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Mega-Canyon Discovered Beneath Greenland's Ice Sheet

By Becky Lang
Aug 29, 2013 10:05 PMNov 20, 2019 2:23 AM


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3-D view of the subglacial canyon, looking northwest from central Greenland. Image courtesy J. Bamber, University Bristol Researchers have discovered a mega-canyon lurking below Greenland’s giant ice sheet — a snaking canyon at least 450 miles long that’s been a crucial drainage corridor since before ice covered the island more than 3.5 million years ago. The canyon is up to 2,600 feet (800 meters) deep, and its scale in width and length rivals parts of the Grand Canyon in Arizona. It starts beneath the ice in central Greenland and winds its way north to drain into the Arctic Ocean, according to new research from scientists at the University of Bristol, as well as researchers from Canada and Italy. The finding helps explain why Greenland doesn't have pools of water under its ice sheet like Antarctica does: The canyon may be helping divert meltwater and thus keeping Greenland's ice sheet stable.

Radar's Penetrating Gaze

Ice-penetrating radar, which at specific frequencies travels through the ice and bounces off bedrock below, has been used to collect data on Greenland's features for the past 40 years. In addition, previous research has showed through surface topographical measurements that there was some sort of linear landscape feature beneath the ice, but scientists weren't sure of its extent. This latest research team combined datasets of the ice-penetrating radar data as well as the topographical information to discover a major subglacial canyon, which has been what the paper calls a hydraulic pathway for millions of years. At the canyon’s mouth on the northern edge of the island, the deep fjord is up to 6.2 miles (10 km) wide. The study appears today in Science.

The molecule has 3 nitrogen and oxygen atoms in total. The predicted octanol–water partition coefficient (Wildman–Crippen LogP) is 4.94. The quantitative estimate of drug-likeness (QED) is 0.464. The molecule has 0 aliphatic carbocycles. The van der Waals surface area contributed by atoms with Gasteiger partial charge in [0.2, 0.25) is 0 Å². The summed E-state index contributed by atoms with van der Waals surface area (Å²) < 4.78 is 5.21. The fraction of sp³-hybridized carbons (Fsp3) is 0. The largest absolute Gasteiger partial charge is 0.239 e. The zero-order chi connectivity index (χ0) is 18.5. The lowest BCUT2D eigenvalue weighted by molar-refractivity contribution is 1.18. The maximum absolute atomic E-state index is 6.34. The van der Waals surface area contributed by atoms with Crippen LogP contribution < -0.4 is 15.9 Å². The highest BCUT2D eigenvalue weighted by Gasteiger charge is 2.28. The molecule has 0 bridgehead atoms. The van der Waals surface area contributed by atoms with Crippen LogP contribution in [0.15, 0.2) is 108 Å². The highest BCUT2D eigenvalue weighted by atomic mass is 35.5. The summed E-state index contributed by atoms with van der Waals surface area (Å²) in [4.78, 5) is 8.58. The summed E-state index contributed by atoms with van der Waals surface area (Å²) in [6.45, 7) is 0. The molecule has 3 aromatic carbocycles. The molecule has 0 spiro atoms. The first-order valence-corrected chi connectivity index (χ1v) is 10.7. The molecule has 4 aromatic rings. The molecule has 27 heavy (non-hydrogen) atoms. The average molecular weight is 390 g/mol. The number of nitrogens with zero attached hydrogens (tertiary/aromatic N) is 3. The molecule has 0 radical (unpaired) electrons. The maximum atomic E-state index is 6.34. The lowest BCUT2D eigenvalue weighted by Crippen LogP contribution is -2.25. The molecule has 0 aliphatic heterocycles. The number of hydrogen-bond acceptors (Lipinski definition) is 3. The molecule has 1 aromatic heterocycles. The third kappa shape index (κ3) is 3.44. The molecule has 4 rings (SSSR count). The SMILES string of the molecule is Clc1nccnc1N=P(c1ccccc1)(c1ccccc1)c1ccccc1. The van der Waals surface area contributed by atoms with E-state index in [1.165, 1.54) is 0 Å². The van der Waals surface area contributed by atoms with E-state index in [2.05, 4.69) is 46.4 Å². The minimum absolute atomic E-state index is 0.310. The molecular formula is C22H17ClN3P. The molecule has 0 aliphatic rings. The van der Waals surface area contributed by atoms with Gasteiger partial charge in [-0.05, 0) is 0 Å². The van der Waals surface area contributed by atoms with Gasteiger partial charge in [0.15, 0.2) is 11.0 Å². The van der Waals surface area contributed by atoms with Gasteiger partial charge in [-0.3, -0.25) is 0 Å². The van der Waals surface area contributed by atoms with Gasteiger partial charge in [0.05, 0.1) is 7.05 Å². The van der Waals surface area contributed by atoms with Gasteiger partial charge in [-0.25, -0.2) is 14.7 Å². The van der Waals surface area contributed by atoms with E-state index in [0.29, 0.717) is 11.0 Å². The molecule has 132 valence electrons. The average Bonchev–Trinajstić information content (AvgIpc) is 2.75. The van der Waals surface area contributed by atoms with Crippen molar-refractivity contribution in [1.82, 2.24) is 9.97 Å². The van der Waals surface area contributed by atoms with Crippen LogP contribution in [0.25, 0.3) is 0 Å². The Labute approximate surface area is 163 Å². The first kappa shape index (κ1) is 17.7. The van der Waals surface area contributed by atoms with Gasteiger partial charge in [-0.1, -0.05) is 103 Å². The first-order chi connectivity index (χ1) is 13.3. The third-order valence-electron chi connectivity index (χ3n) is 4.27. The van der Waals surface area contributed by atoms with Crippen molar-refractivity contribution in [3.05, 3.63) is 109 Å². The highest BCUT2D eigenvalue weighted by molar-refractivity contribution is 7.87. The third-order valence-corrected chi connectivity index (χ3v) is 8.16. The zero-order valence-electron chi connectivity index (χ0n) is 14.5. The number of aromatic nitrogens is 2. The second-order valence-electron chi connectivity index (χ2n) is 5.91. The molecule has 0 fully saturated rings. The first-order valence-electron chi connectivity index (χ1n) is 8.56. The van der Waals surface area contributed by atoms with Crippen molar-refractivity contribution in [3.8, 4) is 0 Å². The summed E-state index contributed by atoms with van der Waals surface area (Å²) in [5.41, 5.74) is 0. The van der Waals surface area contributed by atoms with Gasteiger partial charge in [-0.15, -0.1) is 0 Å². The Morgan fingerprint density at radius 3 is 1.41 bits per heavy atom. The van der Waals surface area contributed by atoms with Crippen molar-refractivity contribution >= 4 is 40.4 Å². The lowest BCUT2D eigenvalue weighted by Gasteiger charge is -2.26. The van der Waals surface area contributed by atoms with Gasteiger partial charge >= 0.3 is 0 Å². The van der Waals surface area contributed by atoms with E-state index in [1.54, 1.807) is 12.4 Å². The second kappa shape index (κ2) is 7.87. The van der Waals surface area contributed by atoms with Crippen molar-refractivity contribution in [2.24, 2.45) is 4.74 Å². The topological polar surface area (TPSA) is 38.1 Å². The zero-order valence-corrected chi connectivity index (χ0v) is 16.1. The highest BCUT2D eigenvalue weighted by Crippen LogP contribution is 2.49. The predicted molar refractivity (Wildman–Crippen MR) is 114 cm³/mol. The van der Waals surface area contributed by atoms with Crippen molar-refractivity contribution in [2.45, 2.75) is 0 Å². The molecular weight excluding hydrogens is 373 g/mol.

Greenland's Underground Funnel

The water that melts on top of an ice sheet such as Antarctica's or Greenland's is a key focus in current climate models. When meltwater seeps to the bottom of an ice sheet, it can broadly do one of two things: pool up in a lake or flow out to sea. And though the science is still developing, it appears that when water pools up in lakes it lubricates the base of the ice sheet, and thus makes the ice sheet shift more quickly out to sea. Chunks of ice into the sea in turn raise global sea levels. Greenland's newfound canyon may thus serve a protective effect for the island's ice sheet, though more research on the under-ice water dynamics is definitely needed. And the discovery of this feature alone is fairly remarkable, as lead author Jonathan Bamber of the University of Bristol points out: "With Google Streetview available for many cities around the world and digital maps for everything from population density to happiness, one might assume that the landscape of the Earth has been fully explored and mapped. Our research shows there's still a lot left to discover."

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